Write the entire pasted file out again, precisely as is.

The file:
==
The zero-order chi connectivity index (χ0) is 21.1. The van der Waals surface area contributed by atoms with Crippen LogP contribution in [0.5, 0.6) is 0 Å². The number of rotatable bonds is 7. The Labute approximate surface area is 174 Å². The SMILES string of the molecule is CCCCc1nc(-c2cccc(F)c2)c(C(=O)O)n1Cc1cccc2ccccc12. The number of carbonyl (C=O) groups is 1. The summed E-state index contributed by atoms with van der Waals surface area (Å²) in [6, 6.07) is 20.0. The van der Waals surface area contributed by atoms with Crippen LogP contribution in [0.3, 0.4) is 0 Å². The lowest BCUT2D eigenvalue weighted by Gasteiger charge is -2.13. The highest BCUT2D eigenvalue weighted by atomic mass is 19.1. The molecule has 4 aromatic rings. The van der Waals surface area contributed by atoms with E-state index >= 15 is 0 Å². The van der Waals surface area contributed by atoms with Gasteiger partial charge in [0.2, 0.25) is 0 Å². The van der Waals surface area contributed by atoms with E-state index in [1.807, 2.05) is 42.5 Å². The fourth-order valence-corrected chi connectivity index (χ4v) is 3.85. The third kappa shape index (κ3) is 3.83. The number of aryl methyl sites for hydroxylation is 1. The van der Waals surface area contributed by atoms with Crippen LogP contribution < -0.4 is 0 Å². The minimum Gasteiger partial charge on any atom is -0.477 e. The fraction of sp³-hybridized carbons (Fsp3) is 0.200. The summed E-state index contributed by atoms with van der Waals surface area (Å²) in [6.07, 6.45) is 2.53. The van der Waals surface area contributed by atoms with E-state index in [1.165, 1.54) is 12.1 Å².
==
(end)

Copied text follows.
The zero-order chi connectivity index (χ0) is 21.1. The van der Waals surface area contributed by atoms with Crippen LogP contribution in [0.5, 0.6) is 0 Å². The number of rotatable bonds is 7. The Labute approximate surface area is 174 Å². The SMILES string of the molecule is CCCCc1nc(-c2cccc(F)c2)c(C(=O)O)n1Cc1cccc2ccccc12. The number of carbonyl (C=O) groups is 1. The summed E-state index contributed by atoms with van der Waals surface area (Å²) in [6, 6.07) is 20.0. The van der Waals surface area contributed by atoms with Crippen LogP contribution in [0.3, 0.4) is 0 Å². The lowest BCUT2D eigenvalue weighted by Gasteiger charge is -2.13. The highest BCUT2D eigenvalue weighted by atomic mass is 19.1. The molecule has 4 aromatic rings. The van der Waals surface area contributed by atoms with E-state index >= 15 is 0 Å². The van der Waals surface area contributed by atoms with Gasteiger partial charge in [0.2, 0.25) is 0 Å². The van der Waals surface area contributed by atoms with E-state index in [1.807, 2.05) is 42.5 Å². The fourth-order valence-corrected chi connectivity index (χ4v) is 3.85. The third kappa shape index (κ3) is 3.83. The number of aryl methyl sites for hydroxylation is 1. The van der Waals surface area contributed by atoms with Crippen LogP contribution < -0.4 is 0 Å². The minimum Gasteiger partial charge on any atom is -0.477 e. The fraction of sp³-hybridized carbons (Fsp3) is 0.200. The summed E-state index contributed by atoms with van der Waals surface area (Å²) in [6.07, 6.45) is 2.53. The van der Waals surface area contributed by atoms with E-state index in [1.165, 1.54) is 12.1 Å².